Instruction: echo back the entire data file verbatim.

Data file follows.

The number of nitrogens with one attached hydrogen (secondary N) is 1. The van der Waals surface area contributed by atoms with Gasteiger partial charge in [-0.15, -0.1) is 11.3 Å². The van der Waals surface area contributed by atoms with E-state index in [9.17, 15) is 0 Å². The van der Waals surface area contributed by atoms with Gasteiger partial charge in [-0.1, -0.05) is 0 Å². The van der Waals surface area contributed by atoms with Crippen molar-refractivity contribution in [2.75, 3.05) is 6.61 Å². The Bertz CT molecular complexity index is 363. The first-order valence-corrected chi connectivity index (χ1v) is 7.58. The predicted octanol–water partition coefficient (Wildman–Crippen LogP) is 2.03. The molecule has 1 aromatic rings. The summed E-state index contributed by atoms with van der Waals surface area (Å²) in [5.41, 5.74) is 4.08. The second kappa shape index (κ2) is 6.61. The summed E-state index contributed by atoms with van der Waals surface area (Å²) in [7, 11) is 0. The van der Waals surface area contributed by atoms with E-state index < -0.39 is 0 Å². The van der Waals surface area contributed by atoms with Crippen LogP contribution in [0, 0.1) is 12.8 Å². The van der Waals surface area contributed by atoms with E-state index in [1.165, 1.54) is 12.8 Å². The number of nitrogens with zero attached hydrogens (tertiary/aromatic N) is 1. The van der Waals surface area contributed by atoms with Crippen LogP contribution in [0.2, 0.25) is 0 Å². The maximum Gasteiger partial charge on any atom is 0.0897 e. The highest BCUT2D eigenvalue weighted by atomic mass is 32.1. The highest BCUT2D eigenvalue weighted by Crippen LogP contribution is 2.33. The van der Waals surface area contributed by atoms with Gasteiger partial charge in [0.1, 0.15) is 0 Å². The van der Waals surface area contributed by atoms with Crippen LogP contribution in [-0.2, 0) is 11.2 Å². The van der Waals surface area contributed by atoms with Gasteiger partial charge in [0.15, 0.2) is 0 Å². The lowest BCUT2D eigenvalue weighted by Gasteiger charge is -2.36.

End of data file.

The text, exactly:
The number of nitrogens with one attached hydrogen (secondary N) is 1. The van der Waals surface area contributed by atoms with Gasteiger partial charge in [-0.15, -0.1) is 11.3 Å². The van der Waals surface area contributed by atoms with E-state index in [9.17, 15) is 0 Å². The van der Waals surface area contributed by atoms with Gasteiger partial charge in [-0.1, -0.05) is 0 Å². The van der Waals surface area contributed by atoms with Crippen molar-refractivity contribution in [2.75, 3.05) is 6.61 Å². The Bertz CT molecular complexity index is 363. The first-order valence-corrected chi connectivity index (χ1v) is 7.58. The predicted octanol–water partition coefficient (Wildman–Crippen LogP) is 2.03. The molecule has 1 aromatic rings. The summed E-state index contributed by atoms with van der Waals surface area (Å²) in [5.41, 5.74) is 4.08. The second kappa shape index (κ2) is 6.61. The summed E-state index contributed by atoms with van der Waals surface area (Å²) in [7, 11) is 0. The van der Waals surface area contributed by atoms with E-state index < -0.39 is 0 Å². The van der Waals surface area contributed by atoms with Crippen LogP contribution in [0, 0.1) is 12.8 Å². The van der Waals surface area contributed by atoms with E-state index in [1.165, 1.54) is 12.8 Å². The number of nitrogens with zero attached hydrogens (tertiary/aromatic N) is 1. The van der Waals surface area contributed by atoms with Crippen LogP contribution in [0.2, 0.25) is 0 Å². The maximum Gasteiger partial charge on any atom is 0.0897 e. The highest BCUT2D eigenvalue weighted by atomic mass is 32.1. The highest BCUT2D eigenvalue weighted by Crippen LogP contribution is 2.33. The van der Waals surface area contributed by atoms with Gasteiger partial charge in [0.1, 0.15) is 0 Å². The van der Waals surface area contributed by atoms with Crippen LogP contribution in [-0.2, 0) is 11.2 Å². The van der Waals surface area contributed by atoms with Gasteiger partial charge in [0.15, 0.2) is 0 Å². The lowest BCUT2D eigenvalue weighted by Gasteiger charge is -2.36.